|Punitive Legal Measures: Using/Possession||Despite medical and/or recreational legalization and decriminalization in numerous states, marijuana remains a Schedule I controlled substance, so use and possession are illegal by federal law. For possession of any amount of marijuana, the first offense is a misdemeanor, with the potential of up to one year of jail time and up to $1,000 in fines. Subsequent offenses result in increased prison time and fines. Third and subsequent offenses may be classified as a felony.|
|Punitive Legal Measures: Selling/Distributing||An individual convicted of cultivating or selling marijuana is charged with a felony and could face up to five years in prison and up to $250,000 in fines for 50 plants or less (cultivation) or 50 kilograms or less (selling). Prison time and fines increase based on the amount in your possession with a maximum penalty of 10 years to life in prison and up to $1,000,000 in fines for 1,000 or more plants or kilograms. If marijuana is sold near a school or other protected area, the penalties double. There is also a penalty of three years in jail for selling marijuana paraphernalia.|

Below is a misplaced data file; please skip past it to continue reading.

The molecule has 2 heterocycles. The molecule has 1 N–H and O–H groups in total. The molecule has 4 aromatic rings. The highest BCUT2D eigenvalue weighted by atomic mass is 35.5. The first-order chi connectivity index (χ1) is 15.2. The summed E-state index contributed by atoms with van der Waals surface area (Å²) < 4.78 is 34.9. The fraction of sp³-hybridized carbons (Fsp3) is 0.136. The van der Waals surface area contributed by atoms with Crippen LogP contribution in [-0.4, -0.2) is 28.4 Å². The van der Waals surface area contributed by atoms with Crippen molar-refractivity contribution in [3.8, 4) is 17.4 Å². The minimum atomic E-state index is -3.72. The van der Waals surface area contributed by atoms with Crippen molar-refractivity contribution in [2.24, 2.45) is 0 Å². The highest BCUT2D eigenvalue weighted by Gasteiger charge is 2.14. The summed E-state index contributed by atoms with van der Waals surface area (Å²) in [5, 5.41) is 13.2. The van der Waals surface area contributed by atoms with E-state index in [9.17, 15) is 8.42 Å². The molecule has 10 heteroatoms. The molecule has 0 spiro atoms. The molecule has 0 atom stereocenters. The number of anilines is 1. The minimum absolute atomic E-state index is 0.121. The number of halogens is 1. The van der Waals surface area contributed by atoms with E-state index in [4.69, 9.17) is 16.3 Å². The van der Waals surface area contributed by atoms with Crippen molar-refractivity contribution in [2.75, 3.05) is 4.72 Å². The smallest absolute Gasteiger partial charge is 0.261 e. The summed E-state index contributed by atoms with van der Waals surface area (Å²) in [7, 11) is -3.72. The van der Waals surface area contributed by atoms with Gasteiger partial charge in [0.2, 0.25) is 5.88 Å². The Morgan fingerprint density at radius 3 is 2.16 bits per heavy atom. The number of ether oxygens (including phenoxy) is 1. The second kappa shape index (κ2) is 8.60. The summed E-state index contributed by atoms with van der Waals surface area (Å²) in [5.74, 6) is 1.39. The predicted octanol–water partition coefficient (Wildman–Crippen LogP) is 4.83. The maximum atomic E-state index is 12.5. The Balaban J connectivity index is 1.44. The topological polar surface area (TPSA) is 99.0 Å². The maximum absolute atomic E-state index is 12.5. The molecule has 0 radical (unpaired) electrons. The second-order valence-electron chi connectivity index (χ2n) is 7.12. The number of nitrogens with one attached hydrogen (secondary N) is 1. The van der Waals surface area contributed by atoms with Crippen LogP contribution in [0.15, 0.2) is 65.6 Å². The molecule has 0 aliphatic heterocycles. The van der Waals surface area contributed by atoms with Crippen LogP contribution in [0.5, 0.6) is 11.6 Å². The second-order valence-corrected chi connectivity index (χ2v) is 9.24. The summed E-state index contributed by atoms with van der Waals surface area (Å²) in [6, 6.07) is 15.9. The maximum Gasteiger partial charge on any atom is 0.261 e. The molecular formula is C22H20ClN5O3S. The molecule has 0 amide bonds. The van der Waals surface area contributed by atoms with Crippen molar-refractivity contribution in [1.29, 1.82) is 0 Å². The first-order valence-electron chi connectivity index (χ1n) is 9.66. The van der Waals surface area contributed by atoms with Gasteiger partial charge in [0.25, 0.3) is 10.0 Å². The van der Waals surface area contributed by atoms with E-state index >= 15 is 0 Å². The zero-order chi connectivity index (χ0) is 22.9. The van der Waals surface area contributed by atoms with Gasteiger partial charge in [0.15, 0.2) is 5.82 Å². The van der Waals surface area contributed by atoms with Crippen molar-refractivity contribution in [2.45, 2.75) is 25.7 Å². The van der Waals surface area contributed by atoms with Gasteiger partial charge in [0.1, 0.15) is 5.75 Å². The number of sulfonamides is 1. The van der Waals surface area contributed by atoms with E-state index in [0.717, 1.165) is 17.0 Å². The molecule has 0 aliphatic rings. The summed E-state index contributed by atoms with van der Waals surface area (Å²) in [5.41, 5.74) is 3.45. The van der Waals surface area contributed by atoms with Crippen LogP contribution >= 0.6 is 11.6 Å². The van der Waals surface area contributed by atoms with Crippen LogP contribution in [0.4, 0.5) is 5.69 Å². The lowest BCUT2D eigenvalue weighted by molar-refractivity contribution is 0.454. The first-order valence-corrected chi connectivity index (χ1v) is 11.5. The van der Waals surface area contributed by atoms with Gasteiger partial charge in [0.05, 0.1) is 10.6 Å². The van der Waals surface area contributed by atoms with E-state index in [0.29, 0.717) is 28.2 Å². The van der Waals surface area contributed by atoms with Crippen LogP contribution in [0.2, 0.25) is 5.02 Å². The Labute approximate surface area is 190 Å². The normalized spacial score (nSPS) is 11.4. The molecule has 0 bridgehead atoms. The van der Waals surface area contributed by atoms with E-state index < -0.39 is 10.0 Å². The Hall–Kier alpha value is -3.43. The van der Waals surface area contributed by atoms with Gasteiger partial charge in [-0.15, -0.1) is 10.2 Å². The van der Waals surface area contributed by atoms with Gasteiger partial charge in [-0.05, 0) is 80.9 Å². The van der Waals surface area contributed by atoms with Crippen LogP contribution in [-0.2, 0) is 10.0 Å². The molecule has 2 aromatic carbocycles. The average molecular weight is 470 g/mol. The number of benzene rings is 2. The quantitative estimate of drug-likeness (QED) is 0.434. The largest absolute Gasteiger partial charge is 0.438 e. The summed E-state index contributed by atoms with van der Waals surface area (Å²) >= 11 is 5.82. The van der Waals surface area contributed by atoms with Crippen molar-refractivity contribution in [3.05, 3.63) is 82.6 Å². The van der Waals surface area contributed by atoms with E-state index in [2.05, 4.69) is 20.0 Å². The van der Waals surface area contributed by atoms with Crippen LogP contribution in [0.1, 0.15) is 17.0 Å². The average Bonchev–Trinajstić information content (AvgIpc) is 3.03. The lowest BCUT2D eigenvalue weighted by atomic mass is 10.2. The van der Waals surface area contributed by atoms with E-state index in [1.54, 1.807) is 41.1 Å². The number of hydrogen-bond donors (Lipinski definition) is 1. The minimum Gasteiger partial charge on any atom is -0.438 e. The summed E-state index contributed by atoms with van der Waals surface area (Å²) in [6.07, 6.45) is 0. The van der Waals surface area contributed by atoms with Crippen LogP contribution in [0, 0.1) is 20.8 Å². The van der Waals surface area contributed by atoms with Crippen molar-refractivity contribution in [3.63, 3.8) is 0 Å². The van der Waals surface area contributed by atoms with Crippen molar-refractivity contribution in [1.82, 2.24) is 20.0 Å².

|DEA Drug Rating||Schedule I|
People using marijuana typically experience a pleasant sense of euphoria and relaxation; however, the THC in marijuana affects areas of the brain that influence memory, concentration, thinking, sensory and time perception, movement, and coordination. As a result, marijuana users might experience impaired thinking, which impacts focus and the ability to learn and perform complicated tasks. Because THC also disrupts brain functions that regulate balance, coordination, and reaction time, it’s unsafe for a person under the influence to drive a vehicle, and it’s difficult to play sports.
According to the American Journal of Psychiatry, marijuana use has long-lasting effects on the brains of adolescents and young adults because the brain is still developing. The study showed that adolescents had issues with cognitive development, including recall memory, perceptual reasoning, and inhibition. Lower IQ scores were also a concern, and some studies have suggested the actual structure of the brain may be adversely impacted.